Pyramid does not even require you to use route mapping with is a cornerstone feature of most web frameworks - in addition to route mapping Pyramid supports URL traversal, which can be a very powerful way to work with hierarchical data structures.

While not requiring you to use any particular technology, Pyramid does provide some sane templates for typical use cases.

The cost of this flexibility is that may be more difficult to find existing "apps" which can be plugged into your very custom Pyramid website without any changes - although excellent WSGI support in Pyramid leverages that.

Pylons is called Pyramid now after the project merged with repoze.bfg some time ago.

uWSGI is more of an application/protocol to serve a Pyramid application (or other WSGI-conformant application)

flask - never used it, maybe someone else will give you some overview.

So, in short, the choice between Django and Pyramid boils down to the question "How much of Django's built-in features will I be able to use on my site" - because if you're not going to use Django's automatic admin or to make heavy use of third-party pluggable apps - everything else is better in Pyramid :)

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great overall answer. –  Tom Willis May 2 '12 at 13:07

I have been told that pylons is quite good (newer pyramid), but I personally use Django and I'm quite happy with it. Do not even try to use CGI because that's the same mistake I made - and I figured out later that changing all the html was a pain in the arse.

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If the application needs to talk to a database that already exists, then django won't buy you much value IMO. since the admin interface won't work for that part unless the db schema adheres to what django expects (auto increment int primary keys etc...), the same goes for any other webframework that presumes an expected schema.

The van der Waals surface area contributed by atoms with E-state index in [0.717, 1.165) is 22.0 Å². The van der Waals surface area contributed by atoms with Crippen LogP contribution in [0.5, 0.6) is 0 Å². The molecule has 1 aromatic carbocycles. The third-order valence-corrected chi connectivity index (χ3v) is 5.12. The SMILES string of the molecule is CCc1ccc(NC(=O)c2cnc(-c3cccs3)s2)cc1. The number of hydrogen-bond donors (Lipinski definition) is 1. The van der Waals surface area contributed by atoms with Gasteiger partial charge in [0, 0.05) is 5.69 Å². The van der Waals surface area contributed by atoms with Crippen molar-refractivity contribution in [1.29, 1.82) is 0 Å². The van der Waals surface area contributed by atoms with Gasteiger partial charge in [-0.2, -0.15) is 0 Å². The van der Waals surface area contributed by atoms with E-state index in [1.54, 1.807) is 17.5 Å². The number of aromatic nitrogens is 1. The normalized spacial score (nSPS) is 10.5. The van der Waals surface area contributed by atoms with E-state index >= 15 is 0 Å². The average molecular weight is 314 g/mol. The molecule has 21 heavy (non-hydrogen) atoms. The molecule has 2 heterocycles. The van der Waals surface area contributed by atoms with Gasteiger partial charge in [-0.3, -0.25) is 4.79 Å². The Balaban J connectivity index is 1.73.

So then, sqlalchemy is your best bet. It has an orm layer, but you don't have to use it, you can get a lot of bang for the buck just using the query interfaces.

So as far as webframeworks go, that narrows it down to anything that can use sqlalchemy. Which is anything but Django, Zope and probably web2py due to the reasons mentioned above. Though for Zope it's value is somewhat derived from the fact that it's backed by zodb. But zodb is not going to help you at all with your existing database and data.

So out of what is left of the web frameworks, what I would use a selection criteria is what it's abilities are for routing requests to views. And how well it matches your url generation strategy. IMO, pyramid is very flexible in this area. But you might not need that. You may be able to get by with flask or bottle. Or even straight webob.

Another slightly less important criteria is template engine/language, most frameworks will support the more popular ones, such as jinja2 etc...

My personal choice is pyramid because it scales nicely from super easy to super hairy in the request routing department. But again, depending on how you want your urls to work, you may not need that.

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Django has a command (./manage.py inspectdb) that can help you make initial models of your current database. If you decide to redesign the database this will still make it easier to move the data into the new schema. Personally, I like Django, but the others maybe very well suited to your application.

To communicate back to the server you could probably use AJAX.

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I've found Django too heavyweight for my needs.
I've had good success with CherryPy, a minimalist Web Framework